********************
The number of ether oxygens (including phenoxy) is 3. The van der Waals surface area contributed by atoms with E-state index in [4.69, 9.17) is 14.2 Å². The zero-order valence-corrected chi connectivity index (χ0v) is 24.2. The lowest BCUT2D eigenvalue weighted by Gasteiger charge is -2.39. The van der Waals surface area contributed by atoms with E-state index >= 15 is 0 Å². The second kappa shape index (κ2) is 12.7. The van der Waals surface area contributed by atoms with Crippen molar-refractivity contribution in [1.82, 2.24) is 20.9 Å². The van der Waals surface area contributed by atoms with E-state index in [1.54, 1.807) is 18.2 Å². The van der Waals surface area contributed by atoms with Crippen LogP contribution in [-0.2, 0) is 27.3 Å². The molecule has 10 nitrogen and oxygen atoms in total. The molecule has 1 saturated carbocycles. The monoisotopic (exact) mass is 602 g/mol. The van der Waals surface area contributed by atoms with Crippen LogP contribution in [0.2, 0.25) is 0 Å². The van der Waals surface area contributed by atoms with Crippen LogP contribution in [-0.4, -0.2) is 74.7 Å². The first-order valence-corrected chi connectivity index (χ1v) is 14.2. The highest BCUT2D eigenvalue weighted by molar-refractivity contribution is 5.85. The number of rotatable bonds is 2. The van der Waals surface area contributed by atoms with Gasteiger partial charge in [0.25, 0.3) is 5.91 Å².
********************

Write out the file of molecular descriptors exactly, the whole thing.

The number of ether oxygens (including phenoxy) is 3. The van der Waals surface area contributed by atoms with E-state index in [4.69, 9.17) is 14.2 Å². The zero-order valence-corrected chi connectivity index (χ0v) is 24.2. The lowest BCUT2D eigenvalue weighted by Gasteiger charge is -2.39. The van der Waals surface area contributed by atoms with E-state index >= 15 is 0 Å². The second kappa shape index (κ2) is 12.7. The van der Waals surface area contributed by atoms with Crippen molar-refractivity contribution in [1.82, 2.24) is 20.9 Å². The van der Waals surface area contributed by atoms with E-state index in [1.54, 1.807) is 18.2 Å². The van der Waals surface area contributed by atoms with Crippen LogP contribution in [-0.2, 0) is 27.3 Å². The molecule has 10 nitrogen and oxygen atoms in total. The molecule has 1 saturated carbocycles. The monoisotopic (exact) mass is 602 g/mol. The van der Waals surface area contributed by atoms with Crippen LogP contribution in [0.2, 0.25) is 0 Å². The van der Waals surface area contributed by atoms with Crippen LogP contribution in [-0.4, -0.2) is 74.7 Å². The first-order valence-corrected chi connectivity index (χ1v) is 14.2. The highest BCUT2D eigenvalue weighted by molar-refractivity contribution is 5.85. The number of rotatable bonds is 2. The van der Waals surface area contributed by atoms with Gasteiger partial charge in [0.25, 0.3) is 5.91 Å².